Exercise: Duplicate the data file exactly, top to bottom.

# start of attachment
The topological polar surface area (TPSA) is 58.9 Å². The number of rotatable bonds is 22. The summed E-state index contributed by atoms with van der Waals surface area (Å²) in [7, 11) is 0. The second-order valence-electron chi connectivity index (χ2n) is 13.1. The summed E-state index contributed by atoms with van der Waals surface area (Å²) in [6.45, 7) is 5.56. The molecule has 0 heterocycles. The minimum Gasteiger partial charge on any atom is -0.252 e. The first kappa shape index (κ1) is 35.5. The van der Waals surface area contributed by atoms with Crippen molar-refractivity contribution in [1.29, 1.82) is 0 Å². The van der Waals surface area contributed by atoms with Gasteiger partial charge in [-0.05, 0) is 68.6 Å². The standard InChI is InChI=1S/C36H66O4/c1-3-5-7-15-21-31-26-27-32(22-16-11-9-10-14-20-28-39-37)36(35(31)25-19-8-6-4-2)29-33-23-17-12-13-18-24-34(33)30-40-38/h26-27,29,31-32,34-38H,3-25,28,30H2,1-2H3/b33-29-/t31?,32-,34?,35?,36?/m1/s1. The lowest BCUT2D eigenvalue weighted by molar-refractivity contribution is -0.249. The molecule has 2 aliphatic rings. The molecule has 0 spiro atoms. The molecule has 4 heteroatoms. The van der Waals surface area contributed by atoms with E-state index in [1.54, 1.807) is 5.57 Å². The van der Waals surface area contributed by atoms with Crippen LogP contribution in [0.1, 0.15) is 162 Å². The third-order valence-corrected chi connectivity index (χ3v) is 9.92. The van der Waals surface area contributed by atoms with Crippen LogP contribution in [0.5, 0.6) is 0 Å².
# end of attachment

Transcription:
The topological polar surface area (TPSA) is 58.9 Å². The number of rotatable bonds is 22. The summed E-state index contributed by atoms with van der Waals surface area (Å²) in [7, 11) is 0. The second-order valence-electron chi connectivity index (χ2n) is 13.1. The summed E-state index contributed by atoms with van der Waals surface area (Å²) in [6.45, 7) is 5.56. The molecule has 0 heterocycles. The minimum Gasteiger partial charge on any atom is -0.252 e. The first kappa shape index (κ1) is 35.5. The van der Waals surface area contributed by atoms with Crippen molar-refractivity contribution in [1.29, 1.82) is 0 Å². The van der Waals surface area contributed by atoms with Gasteiger partial charge in [-0.05, 0) is 68.6 Å². The standard InChI is InChI=1S/C36H66O4/c1-3-5-7-15-21-31-26-27-32(22-16-11-9-10-14-20-28-39-37)36(35(31)25-19-8-6-4-2)29-33-23-17-12-13-18-24-34(33)30-40-38/h26-27,29,31-32,34-38H,3-25,28,30H2,1-2H3/b33-29-/t31?,32-,34?,35?,36?/m1/s1. The lowest BCUT2D eigenvalue weighted by molar-refractivity contribution is -0.249. The molecule has 2 aliphatic rings. The molecule has 0 spiro atoms. The molecule has 4 heteroatoms. The van der Waals surface area contributed by atoms with E-state index in [1.54, 1.807) is 5.57 Å². The van der Waals surface area contributed by atoms with Crippen LogP contribution in [0.1, 0.15) is 162 Å². The third-order valence-corrected chi connectivity index (χ3v) is 9.92. The van der Waals surface area contributed by atoms with Crippen LogP contribution in [0.5, 0.6) is 0 Å².